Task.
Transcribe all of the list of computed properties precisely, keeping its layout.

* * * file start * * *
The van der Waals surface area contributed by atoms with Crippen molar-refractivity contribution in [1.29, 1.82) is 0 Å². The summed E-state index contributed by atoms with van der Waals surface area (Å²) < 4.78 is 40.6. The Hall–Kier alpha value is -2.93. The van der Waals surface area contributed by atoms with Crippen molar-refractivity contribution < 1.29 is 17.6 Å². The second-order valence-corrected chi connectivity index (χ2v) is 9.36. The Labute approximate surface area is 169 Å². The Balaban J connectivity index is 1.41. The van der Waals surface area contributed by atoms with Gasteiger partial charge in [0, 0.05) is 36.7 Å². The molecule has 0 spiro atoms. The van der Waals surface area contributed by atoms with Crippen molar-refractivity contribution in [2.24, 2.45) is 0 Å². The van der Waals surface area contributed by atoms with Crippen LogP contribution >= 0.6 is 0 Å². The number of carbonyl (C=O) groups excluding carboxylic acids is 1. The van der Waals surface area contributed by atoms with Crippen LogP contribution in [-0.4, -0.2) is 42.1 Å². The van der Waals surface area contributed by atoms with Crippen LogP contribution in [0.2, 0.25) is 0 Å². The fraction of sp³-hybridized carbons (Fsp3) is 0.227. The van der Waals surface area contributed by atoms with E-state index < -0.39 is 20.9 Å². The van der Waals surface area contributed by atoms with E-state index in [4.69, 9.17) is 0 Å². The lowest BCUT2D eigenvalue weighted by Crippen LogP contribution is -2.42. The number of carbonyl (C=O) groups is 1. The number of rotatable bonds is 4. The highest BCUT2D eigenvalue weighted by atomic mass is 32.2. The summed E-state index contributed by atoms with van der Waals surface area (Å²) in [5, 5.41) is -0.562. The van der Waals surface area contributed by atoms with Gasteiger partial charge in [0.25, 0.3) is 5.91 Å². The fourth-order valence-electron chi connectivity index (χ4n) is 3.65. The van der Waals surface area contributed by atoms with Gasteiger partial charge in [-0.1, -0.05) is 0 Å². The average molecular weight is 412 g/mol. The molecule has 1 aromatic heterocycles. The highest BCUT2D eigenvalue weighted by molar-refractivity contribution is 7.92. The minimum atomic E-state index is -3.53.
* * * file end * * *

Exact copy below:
The van der Waals surface area contributed by atoms with Crippen molar-refractivity contribution in [1.29, 1.82) is 0 Å². The summed E-state index contributed by atoms with van der Waals surface area (Å²) < 4.78 is 40.6. The Hall–Kier alpha value is -2.93. The van der Waals surface area contributed by atoms with Crippen molar-refractivity contribution < 1.29 is 17.6 Å². The second-order valence-corrected chi connectivity index (χ2v) is 9.36. The Labute approximate surface area is 169 Å². The Balaban J connectivity index is 1.41. The van der Waals surface area contributed by atoms with Gasteiger partial charge in [0, 0.05) is 36.7 Å². The molecule has 0 spiro atoms. The van der Waals surface area contributed by atoms with Crippen molar-refractivity contribution in [2.24, 2.45) is 0 Å². The van der Waals surface area contributed by atoms with Crippen LogP contribution >= 0.6 is 0 Å². The number of carbonyl (C=O) groups excluding carboxylic acids is 1. The van der Waals surface area contributed by atoms with Crippen LogP contribution in [-0.4, -0.2) is 42.1 Å². The van der Waals surface area contributed by atoms with Crippen LogP contribution in [0.2, 0.25) is 0 Å². The fraction of sp³-hybridized carbons (Fsp3) is 0.227. The van der Waals surface area contributed by atoms with E-state index < -0.39 is 20.9 Å². The van der Waals surface area contributed by atoms with E-state index in [4.69, 9.17) is 0 Å². The lowest BCUT2D eigenvalue weighted by Crippen LogP contribution is -2.42. The number of carbonyl (C=O) groups is 1. The number of rotatable bonds is 4. The highest BCUT2D eigenvalue weighted by atomic mass is 32.2. The summed E-state index contributed by atoms with van der Waals surface area (Å²) in [5, 5.41) is -0.562. The van der Waals surface area contributed by atoms with Gasteiger partial charge in [0.25, 0.3) is 5.91 Å². The fourth-order valence-electron chi connectivity index (χ4n) is 3.65. The van der Waals surface area contributed by atoms with Gasteiger partial charge in [-0.1, -0.05) is 0 Å². The average molecular weight is 412 g/mol. The molecule has 1 aromatic heterocycles. The highest BCUT2D eigenvalue weighted by molar-refractivity contribution is 7.92. The minimum atomic E-state index is -3.53.